Terra Nova Review: The Dream Of The 90s Is Alive In Genesis

By Josh Tyler | 10 years ago

Terra NovaWhile watching Terra Nova I found myself thinking of Seaquest DSV. On the surface that 90s underwater sci-fi endeavor has almost nothing in common with a TV show about people colonizing our dinosaur-infested past, but thematically they feel like the same thing. Terra Nova feels like a television show from a different time, from the 90s specifically, when getting sci-fi like Seaquest or Earth 2 on television was suddenly possible. Those shows, like Terra Nova, weren’t tightly constructed. They weren’t necessarily about any one thing. There wasn’t a big, over-reaching villain to fight or an obvious story arc which must come to some sort of inevitable conclusion. Terra Nova is, rather, just a big, splashy, world in which some stuff may happen… or maybe it won’t. We don’t know. It’s more about taking us somewhere different than hooking us with big chase sequences or daring escapes. And these days, that’s pretty rare.

It’s rare because modern television formula has suggested shows like that just can’t survive. But attempts to create science fiction using that other format really haven’t worked either. Shows like Dollhouse and Terminator: The Sarah Connor Chronicles tried to do it the conventional way, with those clearly defined plot arcs and weekly fight scenes. They were cancelled pretty quickly. So maybe it makes sense that Terra Nova is doing it the other way. Here’s this world. Let’s have fun with it.

The pilot, titled “Genesis”, opens by introducing us to a family called the Shannons, living in the year 2249. It’s not a great place, ruined by man’s arrogance and pollution. Just once I’d like to see a future where the Earth has been fucked up by some random meteor impact or something, but we humans love blaming ourselves, so a couple hundred years from now we’ll have screwed it all up so bad that humanity has to get the hell out.

Our solution is to start colonizing the past. Scientists have found a way to open a portal to ancient Earth, back when it was still populated by dinosaurs. As luck would have it this won’t mess up the future, since it’s actually ancient Earth in some sort of parallel dimension… or is it? That’s one of the few little questions the show leaves hanging for future episodes. I guess they figured they had to give you some reason to tune back in besides CGI dinosaurs.

The ancient Earth colony is called Terra Nova and the Shannons end up as part of it thanks to the brilliance of scientist mother Elizabeth Shannon, whom the colony wants around to pull giant slugs off the backs of patients. There’s also a lot of mostly unnecessary plot involving population control and the punching of cops, but none of that seems likely to have any impact on what happens in future episodes and feels a lot like it was stuck in as filler.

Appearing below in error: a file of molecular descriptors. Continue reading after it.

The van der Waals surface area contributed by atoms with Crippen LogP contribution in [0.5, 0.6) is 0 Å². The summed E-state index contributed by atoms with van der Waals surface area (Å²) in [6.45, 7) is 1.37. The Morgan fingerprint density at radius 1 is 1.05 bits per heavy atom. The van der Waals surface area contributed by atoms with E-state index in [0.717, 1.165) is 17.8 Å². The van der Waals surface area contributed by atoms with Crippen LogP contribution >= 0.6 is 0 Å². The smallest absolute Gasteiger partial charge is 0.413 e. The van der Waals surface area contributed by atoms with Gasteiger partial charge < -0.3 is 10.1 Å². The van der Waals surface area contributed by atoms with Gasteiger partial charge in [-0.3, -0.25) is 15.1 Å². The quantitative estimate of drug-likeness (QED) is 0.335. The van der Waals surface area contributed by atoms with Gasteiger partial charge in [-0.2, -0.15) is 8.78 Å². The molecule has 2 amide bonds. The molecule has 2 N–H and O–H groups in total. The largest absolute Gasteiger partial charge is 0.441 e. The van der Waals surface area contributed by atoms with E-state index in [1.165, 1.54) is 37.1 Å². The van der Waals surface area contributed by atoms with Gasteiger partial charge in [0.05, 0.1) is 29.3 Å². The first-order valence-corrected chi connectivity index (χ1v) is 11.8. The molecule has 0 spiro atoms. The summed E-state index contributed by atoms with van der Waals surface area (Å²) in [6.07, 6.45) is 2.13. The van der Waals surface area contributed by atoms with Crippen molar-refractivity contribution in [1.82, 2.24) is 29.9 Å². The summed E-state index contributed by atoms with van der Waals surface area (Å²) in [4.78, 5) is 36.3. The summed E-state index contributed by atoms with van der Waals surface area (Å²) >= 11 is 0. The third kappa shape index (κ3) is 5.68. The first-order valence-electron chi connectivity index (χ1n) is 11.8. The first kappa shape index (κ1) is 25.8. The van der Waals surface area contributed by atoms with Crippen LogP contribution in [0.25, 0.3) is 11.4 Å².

The Shannons show up on Terra Nova and go to work. Dinosaurs are seen briefly and the CGI used on them is of varying quality. You’d think by now television would be capable of matching the 1993 special effects technology used on Jurassic Park but it isn’t. It really isn’t. It’s ok, the dinos are fun anyway and in at least one dino attack sequence they have the good sense to shoot it in the dark. Bad CGI creatures are a lot scarier when you can’t see them. That’s not to say they’re skimping on effects. The show has plenty of them (the look of the time portal is particularly successful… and suitably impressive) and if it’s dinosaurs you want to see, you’ll see them.

Terra Nova’s pilot is mainly about establishing characters and locations. It does that. In particular it establishes Stephen Lang as Terra Nova’s base commander Nathaniel Taylor, played as a more warm and friendly version of his Colonel Quaritch character from Avatar. Lang is easily the best thing about the show, the more of him they give us, the more we’re likely to be interested in what’s happening on Terra Nova.

The thing about Terra Nova so far, though, is that it’s not really about anything. There are hints at rival factions and a couple of half-hearted mysteries, but for the most part it seems content to be a big, pre-historic sandbox where cool stuff might happen from time to time. I like that. The sets are gorgeous, the setting loaded with opportunity… and there isn’t some smoke monster lurking out there which demands our attention. That leaves the show free to be, well, different. Terra Nova is a throwback and that makes it a little unlike anything else you’ll see on television. It’s not perfect, but maybe they’re on to something.

Don’t miss the 2-hour premiere of Terra Nova September 26 at 8pm et on Fox.